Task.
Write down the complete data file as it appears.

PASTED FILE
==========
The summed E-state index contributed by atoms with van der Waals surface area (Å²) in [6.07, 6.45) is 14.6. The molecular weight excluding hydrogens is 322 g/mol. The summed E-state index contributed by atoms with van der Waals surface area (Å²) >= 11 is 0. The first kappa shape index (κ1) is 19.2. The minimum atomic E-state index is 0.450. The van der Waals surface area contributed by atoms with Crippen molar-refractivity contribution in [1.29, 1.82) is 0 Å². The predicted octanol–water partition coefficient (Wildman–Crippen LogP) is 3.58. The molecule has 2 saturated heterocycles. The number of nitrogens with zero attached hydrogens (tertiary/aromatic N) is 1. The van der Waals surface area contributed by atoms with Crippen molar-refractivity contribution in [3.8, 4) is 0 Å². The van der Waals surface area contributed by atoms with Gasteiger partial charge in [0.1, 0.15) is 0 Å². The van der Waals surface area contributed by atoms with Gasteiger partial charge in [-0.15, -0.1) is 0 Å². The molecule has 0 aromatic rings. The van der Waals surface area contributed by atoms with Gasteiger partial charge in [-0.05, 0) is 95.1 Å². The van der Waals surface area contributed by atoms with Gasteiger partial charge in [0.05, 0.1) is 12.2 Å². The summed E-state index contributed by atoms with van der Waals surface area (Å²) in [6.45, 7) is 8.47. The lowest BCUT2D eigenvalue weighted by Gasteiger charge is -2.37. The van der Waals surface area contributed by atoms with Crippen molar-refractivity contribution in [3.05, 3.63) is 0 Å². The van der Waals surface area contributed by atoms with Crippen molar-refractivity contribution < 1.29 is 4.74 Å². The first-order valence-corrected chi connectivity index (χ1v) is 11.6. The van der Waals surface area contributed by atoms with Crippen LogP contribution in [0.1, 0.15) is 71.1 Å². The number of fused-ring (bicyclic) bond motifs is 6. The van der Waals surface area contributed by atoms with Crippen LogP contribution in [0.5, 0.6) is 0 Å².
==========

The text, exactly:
The summed E-state index contributed by atoms with van der Waals surface area (Å²) in [6.07, 6.45) is 14.6. The molecular weight excluding hydrogens is 322 g/mol. The summed E-state index contributed by atoms with van der Waals surface area (Å²) >= 11 is 0. The first kappa shape index (κ1) is 19.2. The minimum atomic E-state index is 0.450. The van der Waals surface area contributed by atoms with Crippen molar-refractivity contribution in [1.29, 1.82) is 0 Å². The predicted octanol–water partition coefficient (Wildman–Crippen LogP) is 3.58. The molecule has 2 saturated heterocycles. The number of nitrogens with zero attached hydrogens (tertiary/aromatic N) is 1. The van der Waals surface area contributed by atoms with Crippen molar-refractivity contribution in [3.8, 4) is 0 Å². The van der Waals surface area contributed by atoms with Gasteiger partial charge in [0.1, 0.15) is 0 Å². The van der Waals surface area contributed by atoms with Gasteiger partial charge in [-0.15, -0.1) is 0 Å². The molecule has 0 aromatic rings. The van der Waals surface area contributed by atoms with Gasteiger partial charge in [-0.05, 0) is 95.1 Å². The van der Waals surface area contributed by atoms with Gasteiger partial charge in [0.05, 0.1) is 12.2 Å². The summed E-state index contributed by atoms with van der Waals surface area (Å²) in [6.45, 7) is 8.47. The lowest BCUT2D eigenvalue weighted by Gasteiger charge is -2.37. The van der Waals surface area contributed by atoms with Crippen molar-refractivity contribution in [3.05, 3.63) is 0 Å². The van der Waals surface area contributed by atoms with Crippen molar-refractivity contribution < 1.29 is 4.74 Å². The first-order valence-corrected chi connectivity index (χ1v) is 11.6. The van der Waals surface area contributed by atoms with Crippen LogP contribution in [0.1, 0.15) is 71.1 Å². The number of fused-ring (bicyclic) bond motifs is 6. The van der Waals surface area contributed by atoms with Crippen LogP contribution in [0.5, 0.6) is 0 Å².